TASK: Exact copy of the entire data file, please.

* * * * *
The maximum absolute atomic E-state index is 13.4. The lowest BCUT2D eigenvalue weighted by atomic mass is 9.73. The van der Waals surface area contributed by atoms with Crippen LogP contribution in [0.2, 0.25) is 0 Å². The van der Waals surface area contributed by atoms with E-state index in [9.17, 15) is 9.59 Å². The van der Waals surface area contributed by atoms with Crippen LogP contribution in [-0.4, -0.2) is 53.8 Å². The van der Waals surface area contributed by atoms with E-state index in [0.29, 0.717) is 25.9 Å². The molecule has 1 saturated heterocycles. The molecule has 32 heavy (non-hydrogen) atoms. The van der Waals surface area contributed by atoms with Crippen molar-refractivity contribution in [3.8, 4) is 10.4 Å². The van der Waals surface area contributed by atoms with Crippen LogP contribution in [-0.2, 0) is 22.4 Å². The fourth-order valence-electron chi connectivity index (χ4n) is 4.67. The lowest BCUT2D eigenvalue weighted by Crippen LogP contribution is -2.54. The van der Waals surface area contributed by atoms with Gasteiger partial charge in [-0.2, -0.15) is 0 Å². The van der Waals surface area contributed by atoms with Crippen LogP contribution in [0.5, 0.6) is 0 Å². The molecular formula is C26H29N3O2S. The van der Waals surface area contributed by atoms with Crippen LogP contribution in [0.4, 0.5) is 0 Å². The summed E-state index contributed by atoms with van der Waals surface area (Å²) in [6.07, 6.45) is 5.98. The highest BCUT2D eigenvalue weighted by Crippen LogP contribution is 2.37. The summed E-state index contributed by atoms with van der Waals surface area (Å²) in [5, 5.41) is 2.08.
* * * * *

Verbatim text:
The maximum absolute atomic E-state index is 13.4. The lowest BCUT2D eigenvalue weighted by atomic mass is 9.73. The van der Waals surface area contributed by atoms with Crippen LogP contribution in [0.2, 0.25) is 0 Å². The van der Waals surface area contributed by atoms with E-state index in [9.17, 15) is 9.59 Å². The van der Waals surface area contributed by atoms with Crippen LogP contribution in [-0.4, -0.2) is 53.8 Å². The van der Waals surface area contributed by atoms with E-state index in [0.29, 0.717) is 25.9 Å². The molecule has 1 saturated heterocycles. The molecule has 32 heavy (non-hydrogen) atoms. The van der Waals surface area contributed by atoms with Crippen molar-refractivity contribution in [3.8, 4) is 10.4 Å². The van der Waals surface area contributed by atoms with Crippen LogP contribution in [-0.2, 0) is 22.4 Å². The fourth-order valence-electron chi connectivity index (χ4n) is 4.67. The lowest BCUT2D eigenvalue weighted by Crippen LogP contribution is -2.54. The van der Waals surface area contributed by atoms with Gasteiger partial charge in [-0.2, -0.15) is 0 Å². The van der Waals surface area contributed by atoms with Crippen LogP contribution in [0.5, 0.6) is 0 Å². The molecular formula is C26H29N3O2S. The van der Waals surface area contributed by atoms with Crippen LogP contribution in [0.4, 0.5) is 0 Å². The summed E-state index contributed by atoms with van der Waals surface area (Å²) in [6.07, 6.45) is 5.98. The highest BCUT2D eigenvalue weighted by Crippen LogP contribution is 2.37. The summed E-state index contributed by atoms with van der Waals surface area (Å²) in [5, 5.41) is 2.08.